I’ve been reading a book called “reading psychosis” by Keitel which analyses different literary representations of psychosis. It mentions that it is almost impossible to render the experience of psychosis into a literary form and language since the experience is beyond language itself. I’ve also read 4.48 psychosis a play by Sarah Kane- which I did not find as experimental as I hoped- it does things with form of the play but I found the content repetitive and unenlightening. I’ve been thinking about my own work and how I am using psychosis as a narrattive device in the case of my thesis novel “Digging up the bones”. I want to structure Ba’s recollections as flashbacks that are out of order and centre around moments of greatest stress in her life (of which there are a few). I have been warned to not romanticise mental illness and I don’t think I do- Ba is in great distress during most of the novel. I have been thinking about extending my HEAT piece into a novel length work- but the challenge will be to keep it interesting. I’ve applied for the Peter Blazey fellowship on the strength of this idea- as a fictional autobiography- if such a thing exists. My partner thinks it’s a lazy descriptor and you may as well call it fiction but I guess he doesn’t differentiate between autobiography that is only one version of the reality of what could have happened and toying with the form and straight out prose fiction.
This morning I did a recording with the girls from the Voicebox- an all girl Vietnamese radio program broadcast in English on 3CR on Tuesdays from 6:30-7pm. Our guests were from the Vietnamese Student Association and they talked about the fall of Saigon April 30 anniversary and how they went up to Canberra for a conference and protest. We discussed the political process in Vietnam and how repressive the regime was. I found it really interesting that these young people were so in the know about it and concerned about it even though they have their lives here. I have been writing a lecture about “Vixen” and have mentioned that it tries to be politically neutral portraying all human governments in Vietnam as repressive or corrupt. But I think nowadays it is impossible to be apolitical- my next novel has a protaganist who is anti Communist. My mother has warned me that when Im in Vietnam to not discuss politics. Chi Vu told me she was quizzed by the ministry about what the Viet Kieu were like in Australia. And how they viewed Vietnam. I think that we cant point fingers- Australia keeps people in detention without trial and treats indigenous people abonimably. But it will be interesting I guess.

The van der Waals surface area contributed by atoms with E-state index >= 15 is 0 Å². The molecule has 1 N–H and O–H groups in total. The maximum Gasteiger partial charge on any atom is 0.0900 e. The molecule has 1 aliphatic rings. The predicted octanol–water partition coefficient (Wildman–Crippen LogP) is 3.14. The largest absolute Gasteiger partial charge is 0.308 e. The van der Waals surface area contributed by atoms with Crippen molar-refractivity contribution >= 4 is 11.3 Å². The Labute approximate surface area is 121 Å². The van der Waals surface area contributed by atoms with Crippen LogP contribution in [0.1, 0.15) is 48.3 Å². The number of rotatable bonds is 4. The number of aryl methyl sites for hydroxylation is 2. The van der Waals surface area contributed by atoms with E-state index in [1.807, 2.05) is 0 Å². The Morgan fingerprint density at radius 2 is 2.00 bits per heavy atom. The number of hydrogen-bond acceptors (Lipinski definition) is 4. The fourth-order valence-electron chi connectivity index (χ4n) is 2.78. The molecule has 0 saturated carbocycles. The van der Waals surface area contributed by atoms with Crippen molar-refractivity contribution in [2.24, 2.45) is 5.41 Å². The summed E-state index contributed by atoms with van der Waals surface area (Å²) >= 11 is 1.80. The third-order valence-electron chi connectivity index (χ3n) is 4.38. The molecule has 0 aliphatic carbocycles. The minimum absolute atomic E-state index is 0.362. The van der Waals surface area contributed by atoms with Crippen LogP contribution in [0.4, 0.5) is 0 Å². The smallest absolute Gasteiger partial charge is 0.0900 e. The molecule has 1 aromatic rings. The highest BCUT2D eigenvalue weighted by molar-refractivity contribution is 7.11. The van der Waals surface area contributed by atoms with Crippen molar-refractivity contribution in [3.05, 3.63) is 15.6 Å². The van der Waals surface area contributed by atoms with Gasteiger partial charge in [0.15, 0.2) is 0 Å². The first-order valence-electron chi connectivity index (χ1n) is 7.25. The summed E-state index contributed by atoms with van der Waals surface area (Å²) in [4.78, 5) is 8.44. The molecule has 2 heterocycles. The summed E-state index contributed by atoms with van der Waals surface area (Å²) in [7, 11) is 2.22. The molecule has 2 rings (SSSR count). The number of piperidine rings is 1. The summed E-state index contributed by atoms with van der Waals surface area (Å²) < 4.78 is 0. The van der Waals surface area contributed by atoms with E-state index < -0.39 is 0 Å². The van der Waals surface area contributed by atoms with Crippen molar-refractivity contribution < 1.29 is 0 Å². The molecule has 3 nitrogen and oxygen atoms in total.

I went to the ASAL conference in Perth a couple of weeks ago- and it was really inspiring. The theme was Ghosts, Shadows, Screens and Sceptres- which all comes up in my own work. The talk that has stuck with me was one by Gail Jones who talked about haunting and how in relation to Aboriginal history there are some wounds that we cannot get closure on and we should remain haunted by them as the ethical thing to do.
My own writing is going well. I have to update my website and put on it the HEAT issue that I’m published in (number eleven). The launch was crowded in a shop called “Sticky” but had an underground ambience to it since it was in a subway under Flinders St station it was very appropriate for an issue featuring zines!
I will be doing a guest lecture at the University of Woolongong on Monday August 15th as part of their diasporic literature subject. Their theme is postcolonial ghosts- again very appropriate!